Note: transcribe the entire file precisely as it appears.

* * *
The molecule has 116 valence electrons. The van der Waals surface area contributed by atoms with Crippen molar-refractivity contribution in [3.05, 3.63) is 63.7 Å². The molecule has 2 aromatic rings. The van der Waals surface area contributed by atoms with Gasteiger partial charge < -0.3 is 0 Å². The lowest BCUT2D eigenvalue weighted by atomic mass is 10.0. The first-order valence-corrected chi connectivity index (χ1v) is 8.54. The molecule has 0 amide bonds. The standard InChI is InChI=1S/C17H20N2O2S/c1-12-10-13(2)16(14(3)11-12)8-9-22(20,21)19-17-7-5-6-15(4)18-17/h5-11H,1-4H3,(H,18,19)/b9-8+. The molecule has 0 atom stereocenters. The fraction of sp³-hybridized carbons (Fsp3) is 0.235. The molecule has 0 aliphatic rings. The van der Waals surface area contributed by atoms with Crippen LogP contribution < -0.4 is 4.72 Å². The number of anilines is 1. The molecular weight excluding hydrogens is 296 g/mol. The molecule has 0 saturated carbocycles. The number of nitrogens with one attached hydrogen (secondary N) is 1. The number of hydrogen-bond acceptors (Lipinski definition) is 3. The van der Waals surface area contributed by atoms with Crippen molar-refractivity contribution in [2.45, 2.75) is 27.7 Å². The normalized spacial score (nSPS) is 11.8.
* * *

The molecule has 116 valence electrons. The van der Waals surface area contributed by atoms with Crippen molar-refractivity contribution in [3.05, 3.63) is 63.7 Å². The molecule has 2 aromatic rings. The van der Waals surface area contributed by atoms with Gasteiger partial charge < -0.3 is 0 Å². The lowest BCUT2D eigenvalue weighted by atomic mass is 10.0. The first-order valence-corrected chi connectivity index (χ1v) is 8.54. The molecule has 0 amide bonds. The standard InChI is InChI=1S/C17H20N2O2S/c1-12-10-13(2)16(14(3)11-12)8-9-22(20,21)19-17-7-5-6-15(4)18-17/h5-11H,1-4H3,(H,18,19)/b9-8+. The molecule has 0 atom stereocenters. The fraction of sp³-hybridized carbons (Fsp3) is 0.235. The molecule has 0 aliphatic rings. The van der Waals surface area contributed by atoms with Crippen LogP contribution < -0.4 is 4.72 Å². The number of anilines is 1. The molecular weight excluding hydrogens is 296 g/mol. The molecule has 0 saturated carbocycles. The number of nitrogens with one attached hydrogen (secondary N) is 1. The number of hydrogen-bond acceptors (Lipinski definition) is 3. The van der Waals surface area contributed by atoms with Crippen molar-refractivity contribution in [2.45, 2.75) is 27.7 Å². The normalized spacial score (nSPS) is 11.8.